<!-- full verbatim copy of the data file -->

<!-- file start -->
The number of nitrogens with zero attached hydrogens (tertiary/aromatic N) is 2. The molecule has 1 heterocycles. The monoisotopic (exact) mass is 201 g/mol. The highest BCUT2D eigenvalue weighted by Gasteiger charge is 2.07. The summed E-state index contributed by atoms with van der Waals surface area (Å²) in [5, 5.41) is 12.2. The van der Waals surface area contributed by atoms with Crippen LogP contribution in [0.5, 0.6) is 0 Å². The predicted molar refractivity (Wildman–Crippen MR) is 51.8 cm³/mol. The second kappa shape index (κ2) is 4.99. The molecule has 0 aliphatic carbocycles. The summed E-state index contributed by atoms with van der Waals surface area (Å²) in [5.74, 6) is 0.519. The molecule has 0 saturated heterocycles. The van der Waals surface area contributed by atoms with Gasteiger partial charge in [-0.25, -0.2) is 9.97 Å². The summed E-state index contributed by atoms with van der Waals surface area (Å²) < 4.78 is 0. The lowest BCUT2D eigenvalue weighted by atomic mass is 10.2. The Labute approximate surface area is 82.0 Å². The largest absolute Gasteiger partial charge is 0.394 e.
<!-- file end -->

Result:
The number of nitrogens with zero attached hydrogens (tertiary/aromatic N) is 2. The molecule has 1 heterocycles. The monoisotopic (exact) mass is 201 g/mol. The highest BCUT2D eigenvalue weighted by Gasteiger charge is 2.07. The summed E-state index contributed by atoms with van der Waals surface area (Å²) in [5, 5.41) is 12.2. The van der Waals surface area contributed by atoms with Crippen LogP contribution in [0.5, 0.6) is 0 Å². The predicted molar refractivity (Wildman–Crippen MR) is 51.8 cm³/mol. The second kappa shape index (κ2) is 4.99. The molecule has 0 aliphatic carbocycles. The summed E-state index contributed by atoms with van der Waals surface area (Å²) in [5.74, 6) is 0.519. The molecule has 0 saturated heterocycles. The van der Waals surface area contributed by atoms with Gasteiger partial charge in [-0.25, -0.2) is 9.97 Å². The summed E-state index contributed by atoms with van der Waals surface area (Å²) < 4.78 is 0. The lowest BCUT2D eigenvalue weighted by atomic mass is 10.2. The Labute approximate surface area is 82.0 Å². The largest absolute Gasteiger partial charge is 0.394 e.